If President Obama manages to win re-election Tuesday, it could be in spite of the enormous amounts of money pumped into the race by outside groups intent on defeating him. According to an analysis by the Center for Responsive Politics, the top 5 outside conservative groups have spent $416 million to date -- more than double the $183 million spent by the top five outside liberal groups.
Over $800 million has been spent by super PACs, 527's and 501(c)(4)'s this cycle, with the lion's share of it being used to support Governor Mitt Romney. On Monday's show, Bill Burton, the head of the Obama super PAC, Priorities USA Action, discussed his group's latest $30-million fall ad campaign. The same one that focused primarily on the Republican nominee's tenure as CEO of Bain Capital.
Though heavily outgunned by its conservative rivals, the Obama super PAC embarked on a summer strategy, spending $20 million on swing state airwaves early on to paint Romney as an uncaring CEO who routinely fired middle-class workers and closed down plants in an endless drive for greater profits.
The goal was to turn Governor Romney's greatest asset -- his business experience -- into his greatest weakness. “Because voters at this point don’t know much about Romney, every dollar we spend now is worth more, exponentially," Burton told The New York Times Magazine's Robert Draper at the time.
One ad that was particularly effective was entitled "Stage." Released over the summer and currently re-airing in several battleground states, it features an Indiana man saying he and his co-workers were ordered to build a stage that executives later used to announce their firing after Bain Capital took over the business. Burton claimed on Monday's show that a nonpartisan analysis of 2012 campaign ads had revealed it to be the "most effective ad of the cycle."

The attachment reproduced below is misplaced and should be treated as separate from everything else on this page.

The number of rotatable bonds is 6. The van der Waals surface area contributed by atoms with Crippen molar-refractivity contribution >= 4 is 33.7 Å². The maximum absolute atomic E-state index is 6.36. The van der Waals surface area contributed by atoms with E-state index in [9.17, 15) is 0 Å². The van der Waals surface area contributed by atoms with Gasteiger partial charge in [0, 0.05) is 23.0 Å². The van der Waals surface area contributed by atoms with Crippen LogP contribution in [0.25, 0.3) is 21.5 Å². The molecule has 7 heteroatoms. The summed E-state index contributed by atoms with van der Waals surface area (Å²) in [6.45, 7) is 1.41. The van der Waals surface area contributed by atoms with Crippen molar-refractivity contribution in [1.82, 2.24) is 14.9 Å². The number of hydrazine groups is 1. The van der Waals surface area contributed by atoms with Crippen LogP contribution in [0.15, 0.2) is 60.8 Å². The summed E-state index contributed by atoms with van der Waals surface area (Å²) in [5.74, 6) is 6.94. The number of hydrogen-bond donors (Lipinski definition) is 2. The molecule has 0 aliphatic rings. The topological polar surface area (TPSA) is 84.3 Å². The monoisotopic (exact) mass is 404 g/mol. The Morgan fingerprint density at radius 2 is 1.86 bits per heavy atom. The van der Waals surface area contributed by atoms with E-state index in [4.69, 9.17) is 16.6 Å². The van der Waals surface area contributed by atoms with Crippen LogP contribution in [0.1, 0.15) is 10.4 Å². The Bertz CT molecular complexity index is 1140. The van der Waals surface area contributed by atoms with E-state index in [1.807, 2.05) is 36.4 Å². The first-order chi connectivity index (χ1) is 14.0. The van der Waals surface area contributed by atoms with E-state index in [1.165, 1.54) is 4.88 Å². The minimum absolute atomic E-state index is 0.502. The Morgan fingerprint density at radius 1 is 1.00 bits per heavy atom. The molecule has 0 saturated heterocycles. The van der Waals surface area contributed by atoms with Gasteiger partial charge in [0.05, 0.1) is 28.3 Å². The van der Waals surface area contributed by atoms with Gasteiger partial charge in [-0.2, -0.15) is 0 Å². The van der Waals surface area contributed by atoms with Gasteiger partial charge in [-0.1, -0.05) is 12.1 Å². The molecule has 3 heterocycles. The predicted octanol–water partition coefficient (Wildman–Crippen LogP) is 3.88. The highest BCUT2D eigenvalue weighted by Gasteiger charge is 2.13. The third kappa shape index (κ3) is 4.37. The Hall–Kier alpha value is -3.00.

Asked why Governor Romney had not responded more forcefully to the early onslaught, Burton didn't have an answer.
"It's one of the biggest surprises of this entire election to me, that Mitt Romney knew that this was coming, knew that no matter what, people were going to be talking about his business record and never had a positive story to tell about it the entire election," Burton said.
New York Times Magazine editor Hugo Lindgren agreed. "His [Romney's] overall message on the economy was very muddled and basically came down to 'trust me, I know about creating jobs,'" he said.
Burton admitted that while Democrats had tried to fight fire with fire this cycle, in a perfect world he'd want to see an end to the massive amounts of money in politics.
"I still hope that super PACs don't exist," he said. "That's the Democratic position."